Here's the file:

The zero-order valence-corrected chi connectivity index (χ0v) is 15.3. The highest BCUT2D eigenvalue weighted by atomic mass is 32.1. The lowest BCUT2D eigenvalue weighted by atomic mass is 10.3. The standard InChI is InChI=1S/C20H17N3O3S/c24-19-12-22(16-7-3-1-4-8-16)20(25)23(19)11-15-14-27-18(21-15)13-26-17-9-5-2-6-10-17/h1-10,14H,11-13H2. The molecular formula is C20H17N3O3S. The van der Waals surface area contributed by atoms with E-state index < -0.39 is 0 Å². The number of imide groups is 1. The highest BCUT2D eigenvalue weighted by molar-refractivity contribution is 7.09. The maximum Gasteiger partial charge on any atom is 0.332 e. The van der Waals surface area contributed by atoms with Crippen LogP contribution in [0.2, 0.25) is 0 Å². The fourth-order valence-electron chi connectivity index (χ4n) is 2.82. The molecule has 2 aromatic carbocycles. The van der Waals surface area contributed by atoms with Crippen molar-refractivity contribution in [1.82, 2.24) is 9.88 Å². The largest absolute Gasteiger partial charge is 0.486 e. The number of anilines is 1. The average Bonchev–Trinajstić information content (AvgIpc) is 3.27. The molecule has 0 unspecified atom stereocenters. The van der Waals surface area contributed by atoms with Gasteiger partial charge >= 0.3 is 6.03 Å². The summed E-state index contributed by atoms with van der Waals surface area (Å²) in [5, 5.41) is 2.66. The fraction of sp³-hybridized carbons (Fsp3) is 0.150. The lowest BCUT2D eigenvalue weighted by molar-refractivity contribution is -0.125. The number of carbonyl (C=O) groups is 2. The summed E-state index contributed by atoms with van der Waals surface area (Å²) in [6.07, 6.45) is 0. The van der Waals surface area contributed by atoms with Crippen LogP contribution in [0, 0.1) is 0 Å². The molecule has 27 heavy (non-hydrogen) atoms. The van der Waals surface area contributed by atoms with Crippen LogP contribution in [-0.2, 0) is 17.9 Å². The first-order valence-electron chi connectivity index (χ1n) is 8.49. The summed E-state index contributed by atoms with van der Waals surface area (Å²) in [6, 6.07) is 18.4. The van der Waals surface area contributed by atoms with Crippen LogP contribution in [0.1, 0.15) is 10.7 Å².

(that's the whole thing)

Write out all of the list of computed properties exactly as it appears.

The zero-order valence-corrected chi connectivity index (χ0v) is 15.3. The highest BCUT2D eigenvalue weighted by atomic mass is 32.1. The lowest BCUT2D eigenvalue weighted by atomic mass is 10.3. The standard InChI is InChI=1S/C20H17N3O3S/c24-19-12-22(16-7-3-1-4-8-16)20(25)23(19)11-15-14-27-18(21-15)13-26-17-9-5-2-6-10-17/h1-10,14H,11-13H2. The molecular formula is C20H17N3O3S. The van der Waals surface area contributed by atoms with E-state index < -0.39 is 0 Å². The number of imide groups is 1. The highest BCUT2D eigenvalue weighted by molar-refractivity contribution is 7.09. The maximum Gasteiger partial charge on any atom is 0.332 e. The van der Waals surface area contributed by atoms with Crippen LogP contribution in [0.2, 0.25) is 0 Å². The fourth-order valence-electron chi connectivity index (χ4n) is 2.82. The molecule has 2 aromatic carbocycles. The van der Waals surface area contributed by atoms with Crippen molar-refractivity contribution in [1.82, 2.24) is 9.88 Å². The largest absolute Gasteiger partial charge is 0.486 e. The number of anilines is 1. The average Bonchev–Trinajstić information content (AvgIpc) is 3.27. The molecule has 0 unspecified atom stereocenters. The van der Waals surface area contributed by atoms with Gasteiger partial charge >= 0.3 is 6.03 Å². The summed E-state index contributed by atoms with van der Waals surface area (Å²) in [5, 5.41) is 2.66. The fraction of sp³-hybridized carbons (Fsp3) is 0.150. The lowest BCUT2D eigenvalue weighted by molar-refractivity contribution is -0.125. The number of carbonyl (C=O) groups is 2. The summed E-state index contributed by atoms with van der Waals surface area (Å²) in [6.07, 6.45) is 0. The van der Waals surface area contributed by atoms with Crippen LogP contribution in [0, 0.1) is 0 Å². The molecule has 27 heavy (non-hydrogen) atoms. The van der Waals surface area contributed by atoms with Crippen LogP contribution in [-0.2, 0) is 17.9 Å². The first-order valence-electron chi connectivity index (χ1n) is 8.49. The summed E-state index contributed by atoms with van der Waals surface area (Å²) in [6, 6.07) is 18.4. The van der Waals surface area contributed by atoms with Crippen LogP contribution in [0.1, 0.15) is 10.7 Å².